First thing in the morning, when the whole day is still ahead of you, it's easy to fall into the trap of postponing big tasks until later. After all, you still have the whole day to complete them, right? Even if it seems like there's plenty of time ahead, chances are your ability to tackle projects will dwindle with each passing hour.
 
Over the course of more than 80 studies, researchers at the University of Nottingham found that energy and self-control are closely linked, and that we have the highest levels of both first thing in the morning. As the day wears on and our energy starts to fade, so does our self-control—which means we may become less productive and less effective at completing large or challenging tasks.
 
As Mark Twain once said, "Eat a live frog every morning, and nothing worse will happen to you the rest of the day." Start each morning by identifying your "frog"—whether it's finishing a presentation or making a difficult phone call—and conquer it before the rest of the day gobbles you up.
 
You don't have to be a morning person to start your day off right. By avoiding the wrong actions, you'll make room for the right ones while setting the tone for a healthy, productive afternoon.

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Member Comments

  • I wake up so thirsty in the morning, and, yes, I drink my coffee. But I am trying to drink water before or soon after my coffee.
    I can't stand regular alarm clocks. That is guaranteed to put me into a bad mood. So I use a much nicer tone on my phone.
  • This is just silly! If you have a job that requires you to be at your desk by 8 AM, chores BEFORE work, and a one-hour commute, you probably HAVE to do EVERYTHING on this list. I already get up at 5; NO, I'm not going to set the alarm for 30 minutes earlier. YES, I darn well DO use my phone as an alarm clock because it's more reliable. (That's about the only thing I use it for.) YES, I'll drink my coffee right away; I don't have TIME to sip a glass of water first; OF COURSE I'm in a rush. I have a barnful of horses to take care of before setting off for work -- and a 1-hour commute, so I WILL listen to the news on my way in, negative or not. About the only thing I don't do is check social media because I'm not on any of them. And I HAVE to work out later; I do so after dinner because that's the only time of day that's MINE ALONE.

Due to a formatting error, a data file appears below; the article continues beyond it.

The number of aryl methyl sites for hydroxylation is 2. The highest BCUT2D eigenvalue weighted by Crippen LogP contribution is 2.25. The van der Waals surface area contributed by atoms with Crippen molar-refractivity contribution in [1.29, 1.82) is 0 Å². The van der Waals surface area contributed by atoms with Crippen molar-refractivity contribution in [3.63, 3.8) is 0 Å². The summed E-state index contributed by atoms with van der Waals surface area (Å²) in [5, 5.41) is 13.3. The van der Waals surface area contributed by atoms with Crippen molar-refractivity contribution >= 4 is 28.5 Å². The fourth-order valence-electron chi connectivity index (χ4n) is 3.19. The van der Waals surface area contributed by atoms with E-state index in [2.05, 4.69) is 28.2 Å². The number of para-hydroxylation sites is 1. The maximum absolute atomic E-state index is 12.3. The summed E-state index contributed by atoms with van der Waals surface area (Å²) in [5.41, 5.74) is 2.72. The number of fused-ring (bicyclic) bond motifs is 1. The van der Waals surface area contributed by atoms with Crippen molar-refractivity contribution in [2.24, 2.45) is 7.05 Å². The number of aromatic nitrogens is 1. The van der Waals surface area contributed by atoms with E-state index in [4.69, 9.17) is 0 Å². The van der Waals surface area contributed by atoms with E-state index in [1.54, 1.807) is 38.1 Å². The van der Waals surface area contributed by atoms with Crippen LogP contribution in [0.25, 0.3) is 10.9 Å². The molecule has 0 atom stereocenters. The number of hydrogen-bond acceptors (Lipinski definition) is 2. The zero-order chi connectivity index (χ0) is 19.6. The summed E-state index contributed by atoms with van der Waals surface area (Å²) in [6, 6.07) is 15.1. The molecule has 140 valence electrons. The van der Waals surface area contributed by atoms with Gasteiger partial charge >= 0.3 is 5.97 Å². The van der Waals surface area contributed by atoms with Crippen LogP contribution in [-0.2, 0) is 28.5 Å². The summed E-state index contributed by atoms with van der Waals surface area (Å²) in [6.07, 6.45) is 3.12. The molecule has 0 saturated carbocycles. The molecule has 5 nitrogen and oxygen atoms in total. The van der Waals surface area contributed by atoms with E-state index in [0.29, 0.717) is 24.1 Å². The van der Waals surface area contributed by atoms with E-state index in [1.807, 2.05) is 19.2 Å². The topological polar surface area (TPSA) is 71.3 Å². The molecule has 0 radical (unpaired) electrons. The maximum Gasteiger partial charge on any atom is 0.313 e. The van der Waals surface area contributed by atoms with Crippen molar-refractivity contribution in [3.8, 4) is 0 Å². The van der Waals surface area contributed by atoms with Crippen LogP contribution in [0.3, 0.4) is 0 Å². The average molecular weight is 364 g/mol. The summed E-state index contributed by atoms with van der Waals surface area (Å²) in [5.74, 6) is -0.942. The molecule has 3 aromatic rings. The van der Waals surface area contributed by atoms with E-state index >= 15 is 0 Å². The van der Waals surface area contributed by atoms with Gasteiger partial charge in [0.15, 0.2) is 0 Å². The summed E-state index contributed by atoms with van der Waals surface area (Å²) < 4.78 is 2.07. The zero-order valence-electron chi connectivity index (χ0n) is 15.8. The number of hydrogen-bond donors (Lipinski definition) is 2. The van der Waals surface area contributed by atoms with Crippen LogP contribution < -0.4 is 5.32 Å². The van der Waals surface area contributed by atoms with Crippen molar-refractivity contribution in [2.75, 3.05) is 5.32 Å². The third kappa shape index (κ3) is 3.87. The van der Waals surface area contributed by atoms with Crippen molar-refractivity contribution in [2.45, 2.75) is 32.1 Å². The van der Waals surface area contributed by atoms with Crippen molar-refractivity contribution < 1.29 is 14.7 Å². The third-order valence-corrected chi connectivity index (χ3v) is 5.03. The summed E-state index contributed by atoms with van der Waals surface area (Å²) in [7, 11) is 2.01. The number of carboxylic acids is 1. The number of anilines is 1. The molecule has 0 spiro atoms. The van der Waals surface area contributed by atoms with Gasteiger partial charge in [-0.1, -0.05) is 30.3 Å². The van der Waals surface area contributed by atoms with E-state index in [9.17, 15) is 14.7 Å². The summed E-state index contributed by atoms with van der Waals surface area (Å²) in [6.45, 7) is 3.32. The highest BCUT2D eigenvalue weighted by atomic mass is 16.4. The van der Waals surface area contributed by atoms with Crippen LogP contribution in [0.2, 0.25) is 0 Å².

• have to stop going to the computer so early
  • I do most of these ??
  • Trying to have wster b3fore coffee, but I so love coffee.
  • I'm good on everything except the "news" part; unfortunately - it's hard to avoid these days, but I can try! Thanks for this article!
  • BONDMANUS2002
  • And drink two cups of warm water after waking up! (:
  • The main issue I have is before I can be taken out of bed is waiting for my fiancee to get control of his disablity before he can help me get ready to start my day. I am thinking of maybe trying a few of these things out.
  • Most nights I am so tired that there isn't a problem getting to sleep. I do try to limit these and other distractions before bedtime though.
  • There are a lot of good tips here, but many are completely unrealistic for those of us who have to be at work by 8am. I would love to see an article like this that incorporates alternatives/opti
    ons for people with jobs.
  • I keep a pad of paper by my bed so that remembering something that must be done, does not interfere with my sleep. I jot it down and then first thing in the morning I check what needs doing. It really makes for better sleep and an efficient start to the day.
  • YMWONG22
    Great reminder article. Thank you.

About The Author

Melissa Rudy Melissa Rudy
A lifelong Cincinnatian, Melissa earned a Bachelor of Arts in English Literature from University of Cincinnati before breaking into online writing in 2000. As a Digital Journalist for SparkPeople, she enjoys helping others meet their wellness goals by writing about all aspects of healthy living. An avid runner and group fitness addict, Melissa lives in Loveland with her guitarist husband and three feisty daughters.